From Dallas to Michigan a Sad Week for Law Enforcement Officers Everywhere
From Dallas to Michigan our prayers go out to the law enforcement officers who were recently killed and to their families.
National Association of Police Organizations NAPO Statement on the Murders of Dallas Police Officers
On the night of July 7, 2016, the law enforcement community suffered the deadliest attack since September 11, 2001. Four Dallas police officers and one Dallas Area Rapid Transit officer were murdered in cold blood in a coordinated ambush sniper attack by a perpetrator who stated that he wanted to kill police officers, particularly white police officers. The men and women of NAPO condemn in the strongest possible terms the brutal and deliberate ambush murders of these officers. Yet again, persistent and nationwide calls for the killing of officers, coupled with the deafening silence of America’s elected and appointed officials, has led to another cowardly assassination of five of our finest. While we mourn and grieve and commit ourselves to supporting the survivors, we must also stand up and speak out against the senseless agitators and gutless politicians who helped bring about these murders.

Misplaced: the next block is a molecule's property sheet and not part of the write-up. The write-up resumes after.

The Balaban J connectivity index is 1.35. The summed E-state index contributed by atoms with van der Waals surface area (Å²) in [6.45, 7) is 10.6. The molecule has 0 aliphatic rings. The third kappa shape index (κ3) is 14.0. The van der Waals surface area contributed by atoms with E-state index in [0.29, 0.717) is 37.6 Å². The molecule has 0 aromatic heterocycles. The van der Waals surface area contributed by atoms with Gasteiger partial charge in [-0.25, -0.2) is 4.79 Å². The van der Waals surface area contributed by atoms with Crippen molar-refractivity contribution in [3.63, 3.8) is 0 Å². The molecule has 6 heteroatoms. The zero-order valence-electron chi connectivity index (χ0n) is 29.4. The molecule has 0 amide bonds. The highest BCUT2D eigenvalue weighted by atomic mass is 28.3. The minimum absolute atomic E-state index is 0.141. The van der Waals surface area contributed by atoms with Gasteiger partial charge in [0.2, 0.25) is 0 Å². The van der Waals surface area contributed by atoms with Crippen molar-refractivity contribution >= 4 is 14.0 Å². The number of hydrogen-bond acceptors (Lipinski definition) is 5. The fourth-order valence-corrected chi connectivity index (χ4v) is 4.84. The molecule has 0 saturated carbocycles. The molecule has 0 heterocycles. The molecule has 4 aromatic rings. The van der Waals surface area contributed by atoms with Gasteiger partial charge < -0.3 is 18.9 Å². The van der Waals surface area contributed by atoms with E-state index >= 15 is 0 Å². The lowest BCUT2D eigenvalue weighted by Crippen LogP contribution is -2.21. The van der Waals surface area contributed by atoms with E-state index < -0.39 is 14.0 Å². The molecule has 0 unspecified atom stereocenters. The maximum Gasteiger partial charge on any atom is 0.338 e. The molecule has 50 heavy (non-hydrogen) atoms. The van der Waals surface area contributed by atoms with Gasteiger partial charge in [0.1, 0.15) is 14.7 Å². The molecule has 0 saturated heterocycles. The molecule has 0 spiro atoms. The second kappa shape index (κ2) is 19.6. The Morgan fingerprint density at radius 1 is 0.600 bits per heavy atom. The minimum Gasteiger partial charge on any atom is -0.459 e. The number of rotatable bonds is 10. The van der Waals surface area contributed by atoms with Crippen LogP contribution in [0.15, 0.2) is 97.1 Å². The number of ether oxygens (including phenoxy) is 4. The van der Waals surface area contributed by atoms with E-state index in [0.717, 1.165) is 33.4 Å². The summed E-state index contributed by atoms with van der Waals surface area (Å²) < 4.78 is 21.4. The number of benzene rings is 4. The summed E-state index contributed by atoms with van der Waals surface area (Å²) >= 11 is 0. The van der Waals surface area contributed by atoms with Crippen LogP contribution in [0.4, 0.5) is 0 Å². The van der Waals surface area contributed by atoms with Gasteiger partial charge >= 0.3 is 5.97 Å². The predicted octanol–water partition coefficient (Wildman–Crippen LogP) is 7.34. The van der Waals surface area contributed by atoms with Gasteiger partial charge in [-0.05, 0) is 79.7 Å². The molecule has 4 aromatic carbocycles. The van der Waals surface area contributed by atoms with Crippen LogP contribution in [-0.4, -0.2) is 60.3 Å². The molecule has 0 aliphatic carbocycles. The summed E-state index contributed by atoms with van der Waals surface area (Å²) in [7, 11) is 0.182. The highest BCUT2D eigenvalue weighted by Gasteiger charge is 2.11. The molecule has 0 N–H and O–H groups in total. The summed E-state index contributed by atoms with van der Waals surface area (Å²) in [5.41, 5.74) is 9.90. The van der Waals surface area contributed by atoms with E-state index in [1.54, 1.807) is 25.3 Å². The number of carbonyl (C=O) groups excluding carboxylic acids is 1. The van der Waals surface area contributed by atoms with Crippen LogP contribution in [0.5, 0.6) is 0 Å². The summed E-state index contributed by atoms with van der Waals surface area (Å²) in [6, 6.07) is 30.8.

This is a nationwide problem, with nationally organized calls for violence against police, and national media coverage. It absolutely requires a response from the highest national levels. We are currently in the midst of war on cops. This Administration helped foster the climate that made this war possible. The constant message that America’s police need to be reformed, monitored, investigated, prosecuted without any distinction as to the merits and valor of the individual men and women who do this job is beyond tiresome, it is deadly. Tepid responses to these murders do nothing to discourage future attacks, let alone change the culture that becomes increasingly strident in its calls for killings with each officer’s death. The President and the Attorney General have the ability and the platform with which to stem this violence. We should not have to remind the Administration that stopping the spilling of officers’ blood is the first step without which no other person, business or community in this nation can be safe.